A Teletour box is something you build out of parts from an electronics store. It plugs in between the base and the handset of a telephone via the phone connectors at either end of the handset cord, so you can't use it with one-piece phones. In addition to the To Base and To Handset connectors, the box has a Send Input, a Monitor Output, a Teletour/Handset switch, and a Send/Receive switch. You connect the headphone-level audio output of the device you want to send (mixer, tape deck, etc.) to the Send Input, and you connect the Monitor Output to a small amplifier and speaker so you can hear what the people at the other end are doing.
When the Teletour/Handset switch is in the Handset position, your phone behaves normally - you can talk and listen simultaneously, using the handset - and the Send Input and Monitor Output are disconnected from the phone line; this is useful for setting up the communication when you first call up the radio station (or whomever you're calling). When in Teletour position, the handset is disconnected from the phone line and your Send Input and Monitor Output become active.
To start a Teletour transmission, you plug your headphone-level audio into the Send Input, plug an amplifier and speaker into the Monitoring Output, flip the Teletour/Handset switch to the Handset position, and call the radio station, just like a normal call. If the connection echoes or is noisy, or if audio quality is poor, keep calling back until the phone system routes you through a sufficiently clean signal path. When ready to start, you put the handset down (but not on the hook - that would break the connection, hanging up the phone) and switch the Teletour/Handset switch to Teletour, at which point things get a little awkward. You can listen to them over your speaker, or they can listen to the signal you're sending, but not both at the same time.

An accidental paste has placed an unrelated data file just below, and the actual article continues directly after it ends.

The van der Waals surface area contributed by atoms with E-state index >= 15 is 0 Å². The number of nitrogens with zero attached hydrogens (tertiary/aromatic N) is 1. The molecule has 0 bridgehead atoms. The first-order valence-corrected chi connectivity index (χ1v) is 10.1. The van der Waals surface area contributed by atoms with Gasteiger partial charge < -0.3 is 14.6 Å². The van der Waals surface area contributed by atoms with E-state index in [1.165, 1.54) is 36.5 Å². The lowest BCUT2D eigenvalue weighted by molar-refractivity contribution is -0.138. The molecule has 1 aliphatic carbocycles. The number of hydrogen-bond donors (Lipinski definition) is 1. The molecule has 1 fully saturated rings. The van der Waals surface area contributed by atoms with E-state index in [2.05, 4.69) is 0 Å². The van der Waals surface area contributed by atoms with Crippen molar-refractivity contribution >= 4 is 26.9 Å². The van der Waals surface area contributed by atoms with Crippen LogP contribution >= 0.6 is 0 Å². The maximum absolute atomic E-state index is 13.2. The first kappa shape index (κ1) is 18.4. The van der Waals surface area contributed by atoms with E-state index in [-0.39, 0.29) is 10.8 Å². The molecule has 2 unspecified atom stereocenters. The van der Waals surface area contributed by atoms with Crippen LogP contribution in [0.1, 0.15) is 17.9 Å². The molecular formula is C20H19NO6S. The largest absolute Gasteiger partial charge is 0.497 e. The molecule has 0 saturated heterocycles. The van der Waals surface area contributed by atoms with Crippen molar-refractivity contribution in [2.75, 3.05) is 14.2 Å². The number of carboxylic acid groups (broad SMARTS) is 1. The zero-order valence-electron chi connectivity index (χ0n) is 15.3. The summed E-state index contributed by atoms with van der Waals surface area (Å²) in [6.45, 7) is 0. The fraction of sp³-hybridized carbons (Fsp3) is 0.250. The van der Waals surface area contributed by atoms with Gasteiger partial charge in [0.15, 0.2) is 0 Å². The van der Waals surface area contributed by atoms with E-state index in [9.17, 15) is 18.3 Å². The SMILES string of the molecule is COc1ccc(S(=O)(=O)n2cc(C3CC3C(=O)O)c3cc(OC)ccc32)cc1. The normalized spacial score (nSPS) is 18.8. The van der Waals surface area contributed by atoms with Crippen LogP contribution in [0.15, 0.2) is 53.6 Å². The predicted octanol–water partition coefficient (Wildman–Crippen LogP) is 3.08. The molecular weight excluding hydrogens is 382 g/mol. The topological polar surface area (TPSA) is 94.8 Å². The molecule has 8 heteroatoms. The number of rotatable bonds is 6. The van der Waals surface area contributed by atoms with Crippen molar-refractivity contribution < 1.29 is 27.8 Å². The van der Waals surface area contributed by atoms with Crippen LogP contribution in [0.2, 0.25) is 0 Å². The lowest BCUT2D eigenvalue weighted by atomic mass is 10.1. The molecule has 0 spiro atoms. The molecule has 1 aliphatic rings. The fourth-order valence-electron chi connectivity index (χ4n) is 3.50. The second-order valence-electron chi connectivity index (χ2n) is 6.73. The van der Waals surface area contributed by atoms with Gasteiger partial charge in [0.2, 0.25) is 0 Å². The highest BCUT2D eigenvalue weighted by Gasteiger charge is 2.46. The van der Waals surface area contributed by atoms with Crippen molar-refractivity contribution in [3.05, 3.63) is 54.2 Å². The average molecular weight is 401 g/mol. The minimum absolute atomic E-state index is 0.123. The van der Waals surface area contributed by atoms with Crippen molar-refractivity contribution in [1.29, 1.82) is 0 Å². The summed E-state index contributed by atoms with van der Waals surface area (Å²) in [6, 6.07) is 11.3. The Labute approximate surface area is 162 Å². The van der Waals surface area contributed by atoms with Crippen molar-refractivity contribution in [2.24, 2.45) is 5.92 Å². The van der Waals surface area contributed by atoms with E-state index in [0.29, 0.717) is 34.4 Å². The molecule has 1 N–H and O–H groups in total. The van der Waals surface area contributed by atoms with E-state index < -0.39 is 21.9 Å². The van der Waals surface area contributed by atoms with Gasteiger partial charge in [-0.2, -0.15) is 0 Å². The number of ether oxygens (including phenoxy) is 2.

Phones normally allow two-way communication, but, as it happens, our lowly Teletour technology only allows one-way communication at a time: you're either sending or receiving, never both at the same time, and you throw a switch (Send/Receive) to pick the direction. The switch works instantaneously. When your switch is set to Send, your Input signal is connected to the line, and the Monitor Output is disconnected, so your signal is sent but you can't hear the other end. Conversely, when in Receive, the Input is disconnected and the Monitor Output is connected to the line, so you can hear the other end, but they can't hear you. This can create confusion when trying to hold a normal conversation. We found ourselves adopting the CB radio protocol of each saying "over" when done speaking, requiring the people at the other end to do the same, and flipping the Send/Receive switch at every "over."
Once connected, we found it necessary to go through a process of careful level-setting before starting the main part of our transmission, as described below under "Adjusting Your Signal." What happens after your levels are set is up to you. Your communication controls are the Send/Receive switch, the Handset/Teletour switch, and hanging up.
Remember that while you're transmitting you'll never know if the connection is lost or something goes wrong and the other side wants to talk to you. We would always advise the radio station about how long we'd be playing, then transmit for that duration, and come back on when we were done. More than once the connection had failed at some point during the 50-minute show, and we had to call back to find out what had happened. _________________________________________________________________
This version of the Teletour box counts on you to provide one clean headphone-level amplifier for the signal being sent. You might use the headphone output of a stereo, or your mixer, or a tape recorder. We used a Bogen GA-2. Whichever, you connect your system's line output to that headphone amp input, and connect the headphone amp output to the Send Input. The Monitor Output is mic or very low line level, and has a volume control. You connect that to a mic preamp/amplifier/speaker setup, which can be almost anything from a cheap one-piece cassette recorder that can monitor in pause, to a mic input of a mixer, to a stereo with a mic input.
Note to non-U.S. residents: this article describes our system for use with the U.S. phone system. Since you don't have modular handset cords, you'll have to go inside your phones. We're told that in 746-type phones the mouthpiece wires are blue and white.
These part numbers are from Radio Shack in the USA (Tandy in the U.K.). All this shouldn't cost more than $25:
* S1 Handset/Teletour switch, DPDT 275-636 * S2 Send/Receive switch, DPDT 275-636 * J1 Send Input jack, 1/4" mono 274-280 * J2 Monitor Output jack, 1/4" mono 274-280 * T1 Send transformer, 500/8 ohm 32-1031 * T2 Receive transformer, 600/600 ohm 273-1374 * V1 Receive volume control, 1K ohm 271-261 * RJ1 & RJ2 connectors to base & handset 279-306, 307, 308, or 309